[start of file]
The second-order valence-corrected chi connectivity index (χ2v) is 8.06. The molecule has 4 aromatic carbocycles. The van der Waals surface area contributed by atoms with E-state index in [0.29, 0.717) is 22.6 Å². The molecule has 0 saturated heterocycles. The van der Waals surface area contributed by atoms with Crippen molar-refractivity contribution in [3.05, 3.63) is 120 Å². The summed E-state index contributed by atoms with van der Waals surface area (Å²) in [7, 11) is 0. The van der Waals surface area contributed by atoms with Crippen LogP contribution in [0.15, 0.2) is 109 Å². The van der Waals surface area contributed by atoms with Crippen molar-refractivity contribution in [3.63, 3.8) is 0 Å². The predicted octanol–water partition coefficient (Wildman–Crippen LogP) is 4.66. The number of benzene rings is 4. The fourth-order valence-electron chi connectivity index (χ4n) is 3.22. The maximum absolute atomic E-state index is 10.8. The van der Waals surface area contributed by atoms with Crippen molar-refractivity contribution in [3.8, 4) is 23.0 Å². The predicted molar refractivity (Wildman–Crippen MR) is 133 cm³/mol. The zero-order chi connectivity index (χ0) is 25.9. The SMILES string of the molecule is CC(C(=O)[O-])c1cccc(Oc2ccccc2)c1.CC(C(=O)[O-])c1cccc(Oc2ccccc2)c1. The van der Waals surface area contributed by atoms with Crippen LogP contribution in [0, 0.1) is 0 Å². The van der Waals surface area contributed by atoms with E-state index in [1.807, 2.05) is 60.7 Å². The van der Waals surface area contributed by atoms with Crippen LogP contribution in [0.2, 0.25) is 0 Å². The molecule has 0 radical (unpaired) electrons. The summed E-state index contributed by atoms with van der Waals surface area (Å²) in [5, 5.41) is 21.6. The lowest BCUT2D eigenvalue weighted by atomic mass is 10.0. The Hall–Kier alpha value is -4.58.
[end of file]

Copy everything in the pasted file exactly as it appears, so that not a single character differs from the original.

The second-order valence-corrected chi connectivity index (χ2v) is 8.06. The molecule has 4 aromatic carbocycles. The van der Waals surface area contributed by atoms with E-state index in [0.29, 0.717) is 22.6 Å². The molecule has 0 saturated heterocycles. The van der Waals surface area contributed by atoms with Crippen molar-refractivity contribution in [3.05, 3.63) is 120 Å². The summed E-state index contributed by atoms with van der Waals surface area (Å²) in [7, 11) is 0. The van der Waals surface area contributed by atoms with Crippen LogP contribution in [0.15, 0.2) is 109 Å². The van der Waals surface area contributed by atoms with Crippen molar-refractivity contribution in [3.63, 3.8) is 0 Å². The predicted octanol–water partition coefficient (Wildman–Crippen LogP) is 4.66. The number of benzene rings is 4. The fourth-order valence-electron chi connectivity index (χ4n) is 3.22. The maximum absolute atomic E-state index is 10.8. The van der Waals surface area contributed by atoms with Crippen molar-refractivity contribution in [3.8, 4) is 23.0 Å². The predicted molar refractivity (Wildman–Crippen MR) is 133 cm³/mol. The zero-order chi connectivity index (χ0) is 25.9. The SMILES string of the molecule is CC(C(=O)[O-])c1cccc(Oc2ccccc2)c1.CC(C(=O)[O-])c1cccc(Oc2ccccc2)c1. The van der Waals surface area contributed by atoms with Crippen LogP contribution in [0, 0.1) is 0 Å². The van der Waals surface area contributed by atoms with E-state index in [1.807, 2.05) is 60.7 Å². The van der Waals surface area contributed by atoms with Crippen LogP contribution in [0.2, 0.25) is 0 Å². The molecule has 0 radical (unpaired) electrons. The summed E-state index contributed by atoms with van der Waals surface area (Å²) in [5, 5.41) is 21.6. The lowest BCUT2D eigenvalue weighted by atomic mass is 10.0. The Hall–Kier alpha value is -4.58.